Wednesday, April 21, 2021

Why We Deserve Better Trained And Educated Law Enforcement

Content Warning: This describes a negative outing highlighting local police incompetence / bias. This was written last summer at the peak of glaring instances of police injustice. I wish things had improved. The event of note occurred about ten years ago.  

White male privilege is a reality. If you do not believe me, give it up for an hour, a day, a job.  I have been on job interviews where I was likely the most qualified candidate and the least young/prettiest female in the room.  What do you think happened?  Bias is ever-present. 

Local Policing
America is going through a convulsion and reality lesson on how systemic, racially motivated law-enforcement profiling has come full circle. The militarization of policing after 911 has created an “us-vs-them” attitude that endangers. Look different or be in a place that is outside “normal”, then a supposition of wrongdoing / guilt is inferred.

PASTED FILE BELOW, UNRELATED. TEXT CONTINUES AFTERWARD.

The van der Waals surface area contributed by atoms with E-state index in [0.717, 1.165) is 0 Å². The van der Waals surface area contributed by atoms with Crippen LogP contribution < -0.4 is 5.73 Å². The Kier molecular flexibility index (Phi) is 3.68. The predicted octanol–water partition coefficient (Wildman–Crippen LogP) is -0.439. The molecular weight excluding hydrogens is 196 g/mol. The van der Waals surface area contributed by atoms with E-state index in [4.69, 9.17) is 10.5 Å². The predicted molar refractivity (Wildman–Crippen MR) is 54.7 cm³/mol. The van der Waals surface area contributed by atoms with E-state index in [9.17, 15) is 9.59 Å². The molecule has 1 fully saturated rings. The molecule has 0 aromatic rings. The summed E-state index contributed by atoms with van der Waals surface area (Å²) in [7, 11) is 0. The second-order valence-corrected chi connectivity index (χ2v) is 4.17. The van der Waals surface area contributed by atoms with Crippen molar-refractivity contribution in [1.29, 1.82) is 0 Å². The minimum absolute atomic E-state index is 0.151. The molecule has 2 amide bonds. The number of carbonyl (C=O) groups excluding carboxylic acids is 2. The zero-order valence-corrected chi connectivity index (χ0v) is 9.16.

Minorities have known for years that the “driving-while-black” traffic stop was inevitable if your vehicle is new/luxury.  Minority parents are required, out of fear for their children's safety, to have “the conversation” thus educating on the reality of surviving a law enforcement encounters. 

Fact - We are all one profile or “mistaken identity” away from a life-changing disaster. Understand this!  Meaningful law enforcement reform is needed.   


I have hesitated for years on telling the story that will follow for two reasons. One: Remembering the incident triggers a visceral 
PTSD response. Two: It may cause undue trepidation. I tell this story now only to help emphasize what minorities and women, in general, know instinctively. Understand - White male privilege does not provide total immunity when you present outside of your privilege. 

About ten years ago I was volunteering several days a month at a local, small non-profit.  It was a worthwhile endeavor that collected financial donations and supplies for remote Central American schools. The non-profit built and ran several schools that taught the basics to indigenous people in remote villages of Guatemala. The donation that came in went directly to the intended population. I was very proud to help with the donor database and accounting.